Italian food is always associated with comfort, familiarity, and casual dining.
It conveys emotions and a contagious passion for life.
Many Italians value the quality of the meal as much as the company they share it with. Long tables seated with family and friends, enjoying each course while talking animated across the table, might sound like a cliché. In fact, scenes like this can be witnessed all over Italy at any mealtime.
Eating is a very sociable event, and this is reflected in Italian cuisine.
Most Italian recipes use only a handful of fresh and quality ingredients, and the result is sophisticated simplicity.
Pesto is one of those examples. The original Ligurian (Italian) recipe includes just basil, garlic, oil, grated parmesan cheese, pine nuts, and some salt. All these local ingredients are pounded into an aromatic sauce for dipping salads, bread, pasta, or soups. Simple but impossible to improve!
Italy has many distinct regions with a diverse range of local dishes and specialties.
Northern Italian recipes tend to use more butter, potatoes, rice (risotto), semolina (polenta), fresh pasta, sausages (mortadella), fish (fresh and dried), meat (pork, veal), and many varieties of cheese.
The further one goes South the more you will encounter olive oil, various vegetables (especially tomato, eggplant, zucchini), seafood, hard cheeses (parmesan, grana padano, pecorino), truffles, cured meats (parma ham, prosciutto) and, of course, pizza.
When you arrive at the bottom of the Italian boot the scenery has changed as well as the food.
As part of a healthy Mediterranean diet, many Southern Italian recipes include plenty of vegetables, olive oil, seafood, fish (tuna, anchovies, sardines), dried pasta, fresh cheeses (mozzarella, ricotta), and many citrus fruits.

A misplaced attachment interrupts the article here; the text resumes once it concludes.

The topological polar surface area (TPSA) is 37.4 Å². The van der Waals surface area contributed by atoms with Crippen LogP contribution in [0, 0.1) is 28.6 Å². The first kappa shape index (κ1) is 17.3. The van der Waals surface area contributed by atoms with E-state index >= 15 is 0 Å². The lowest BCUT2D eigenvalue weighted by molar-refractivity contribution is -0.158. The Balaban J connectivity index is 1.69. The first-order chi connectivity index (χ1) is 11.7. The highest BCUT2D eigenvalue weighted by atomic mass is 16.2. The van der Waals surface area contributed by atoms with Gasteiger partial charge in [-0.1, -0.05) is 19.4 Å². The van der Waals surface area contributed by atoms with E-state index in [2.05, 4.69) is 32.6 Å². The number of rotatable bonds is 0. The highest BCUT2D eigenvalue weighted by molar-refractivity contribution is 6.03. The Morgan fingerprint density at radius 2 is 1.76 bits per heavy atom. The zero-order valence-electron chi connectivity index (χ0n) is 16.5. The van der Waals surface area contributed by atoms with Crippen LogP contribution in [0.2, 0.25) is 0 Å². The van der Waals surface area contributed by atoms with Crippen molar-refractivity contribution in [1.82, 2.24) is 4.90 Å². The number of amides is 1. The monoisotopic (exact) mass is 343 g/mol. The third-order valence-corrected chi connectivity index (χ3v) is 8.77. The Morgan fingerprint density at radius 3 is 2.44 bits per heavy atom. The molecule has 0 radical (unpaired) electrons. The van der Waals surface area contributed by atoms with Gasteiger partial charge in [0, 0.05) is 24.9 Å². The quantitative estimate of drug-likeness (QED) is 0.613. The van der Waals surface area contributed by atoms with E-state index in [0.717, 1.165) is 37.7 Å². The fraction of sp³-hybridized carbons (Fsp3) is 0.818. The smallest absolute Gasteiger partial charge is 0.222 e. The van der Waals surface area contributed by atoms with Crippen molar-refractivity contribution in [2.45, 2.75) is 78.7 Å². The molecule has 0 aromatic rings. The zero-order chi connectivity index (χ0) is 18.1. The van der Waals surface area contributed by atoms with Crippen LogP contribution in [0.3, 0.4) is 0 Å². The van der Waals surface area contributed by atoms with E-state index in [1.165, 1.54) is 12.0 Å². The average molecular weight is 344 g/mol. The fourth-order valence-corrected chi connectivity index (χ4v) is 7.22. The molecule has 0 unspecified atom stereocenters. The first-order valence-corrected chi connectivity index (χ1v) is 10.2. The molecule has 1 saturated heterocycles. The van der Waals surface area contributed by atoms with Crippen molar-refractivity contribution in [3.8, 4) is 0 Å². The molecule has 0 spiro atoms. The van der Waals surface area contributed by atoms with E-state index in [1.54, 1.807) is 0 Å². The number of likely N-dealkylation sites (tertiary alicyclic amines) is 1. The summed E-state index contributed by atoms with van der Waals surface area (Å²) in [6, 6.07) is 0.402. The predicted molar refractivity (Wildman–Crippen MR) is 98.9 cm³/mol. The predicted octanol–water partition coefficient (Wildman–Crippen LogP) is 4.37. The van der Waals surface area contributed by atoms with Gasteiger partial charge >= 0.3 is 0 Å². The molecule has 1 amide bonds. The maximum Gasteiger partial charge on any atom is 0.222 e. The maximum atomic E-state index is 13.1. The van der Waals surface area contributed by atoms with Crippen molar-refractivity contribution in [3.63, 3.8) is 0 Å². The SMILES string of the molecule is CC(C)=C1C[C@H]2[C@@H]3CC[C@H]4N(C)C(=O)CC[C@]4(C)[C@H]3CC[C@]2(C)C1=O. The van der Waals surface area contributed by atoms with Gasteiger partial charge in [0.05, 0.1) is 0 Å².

The absolute champion of Italian food is pasta. There are 310 recognized shapes and many more local varieties. You probably heard of spaghetti, lasagne, macaroni or tagliatelle but what about casarecce, stringozzi or ziti?
In Italy pasta is divided into a dry version (pasta secca) and a fresh version (pasta fresca). The majority is made from durum wheat and water (dry), but eggs are added to produce fresh pasta (for tortellini or ravioli for example). Each region has their unique tradition in pasta production and ingredients vary throughout the country.
There is some pasta-variation required for nearly all Italian recipes, usually cooked ‘al dente.’ It means ‘with a bite’ and not soggy and overcooked.
Today pasta is probably available in all countries around the globe.
No other cuisine has been copied, replicated and bastardized more often than Italian.
Every Italian immigrant brought their favorite food to the new countries. With their particular style of cooking and the passion for their culinary heritage, they changed eating habits and food cultures forever.
When the pizza was introduced to the New World at the end of the 19th century, who could have predicted the global triumph of this humble dish?
When you create one of the following dishes, always remember that Italian cooking is as much about good food as it is about enjoying life.